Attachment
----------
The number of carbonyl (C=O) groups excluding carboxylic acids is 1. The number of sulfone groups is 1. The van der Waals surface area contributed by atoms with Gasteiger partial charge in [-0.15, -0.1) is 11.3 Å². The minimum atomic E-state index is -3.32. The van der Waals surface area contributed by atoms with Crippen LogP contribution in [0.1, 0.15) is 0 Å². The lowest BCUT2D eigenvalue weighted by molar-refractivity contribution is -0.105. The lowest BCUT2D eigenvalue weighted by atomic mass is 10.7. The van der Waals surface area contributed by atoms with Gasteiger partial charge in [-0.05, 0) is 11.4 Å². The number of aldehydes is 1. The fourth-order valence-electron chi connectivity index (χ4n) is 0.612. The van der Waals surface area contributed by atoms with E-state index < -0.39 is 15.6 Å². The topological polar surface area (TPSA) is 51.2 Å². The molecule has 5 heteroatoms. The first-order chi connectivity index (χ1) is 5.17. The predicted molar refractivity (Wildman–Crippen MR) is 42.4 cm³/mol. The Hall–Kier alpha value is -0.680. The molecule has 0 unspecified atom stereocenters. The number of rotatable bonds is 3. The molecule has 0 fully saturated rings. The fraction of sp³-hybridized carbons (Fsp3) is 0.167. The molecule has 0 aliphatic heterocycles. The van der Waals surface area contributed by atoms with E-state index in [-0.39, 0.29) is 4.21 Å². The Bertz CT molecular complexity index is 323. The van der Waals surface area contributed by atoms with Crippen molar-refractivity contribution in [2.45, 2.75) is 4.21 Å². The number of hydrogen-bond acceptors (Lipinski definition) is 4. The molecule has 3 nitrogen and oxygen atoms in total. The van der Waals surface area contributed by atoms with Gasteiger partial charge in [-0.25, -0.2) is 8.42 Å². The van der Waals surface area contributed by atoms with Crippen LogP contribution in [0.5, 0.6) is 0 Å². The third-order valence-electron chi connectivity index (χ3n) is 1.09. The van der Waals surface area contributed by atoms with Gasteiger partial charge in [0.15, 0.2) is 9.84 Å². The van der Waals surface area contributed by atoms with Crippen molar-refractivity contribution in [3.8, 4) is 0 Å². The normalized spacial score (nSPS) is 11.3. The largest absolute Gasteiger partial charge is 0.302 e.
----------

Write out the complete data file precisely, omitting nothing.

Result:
The number of carbonyl (C=O) groups excluding carboxylic acids is 1. The number of sulfone groups is 1. The van der Waals surface area contributed by atoms with Gasteiger partial charge in [-0.15, -0.1) is 11.3 Å². The minimum atomic E-state index is -3.32. The van der Waals surface area contributed by atoms with Crippen LogP contribution in [0.1, 0.15) is 0 Å². The lowest BCUT2D eigenvalue weighted by molar-refractivity contribution is -0.105. The lowest BCUT2D eigenvalue weighted by atomic mass is 10.7. The van der Waals surface area contributed by atoms with Gasteiger partial charge in [-0.05, 0) is 11.4 Å². The number of aldehydes is 1. The fourth-order valence-electron chi connectivity index (χ4n) is 0.612. The van der Waals surface area contributed by atoms with E-state index < -0.39 is 15.6 Å². The topological polar surface area (TPSA) is 51.2 Å². The molecule has 5 heteroatoms. The first-order chi connectivity index (χ1) is 5.17. The predicted molar refractivity (Wildman–Crippen MR) is 42.4 cm³/mol. The Hall–Kier alpha value is -0.680. The molecule has 0 unspecified atom stereocenters. The number of rotatable bonds is 3. The molecule has 0 fully saturated rings. The fraction of sp³-hybridized carbons (Fsp3) is 0.167. The molecule has 0 aliphatic heterocycles. The van der Waals surface area contributed by atoms with E-state index in [-0.39, 0.29) is 4.21 Å². The Bertz CT molecular complexity index is 323. The van der Waals surface area contributed by atoms with Crippen molar-refractivity contribution in [2.45, 2.75) is 4.21 Å². The number of hydrogen-bond acceptors (Lipinski definition) is 4. The molecule has 3 nitrogen and oxygen atoms in total. The van der Waals surface area contributed by atoms with Gasteiger partial charge in [-0.25, -0.2) is 8.42 Å². The van der Waals surface area contributed by atoms with Crippen LogP contribution in [0.5, 0.6) is 0 Å². The third-order valence-electron chi connectivity index (χ3n) is 1.09. The van der Waals surface area contributed by atoms with Gasteiger partial charge in [0.15, 0.2) is 9.84 Å². The van der Waals surface area contributed by atoms with Crippen molar-refractivity contribution in [3.8, 4) is 0 Å². The normalized spacial score (nSPS) is 11.3. The largest absolute Gasteiger partial charge is 0.302 e.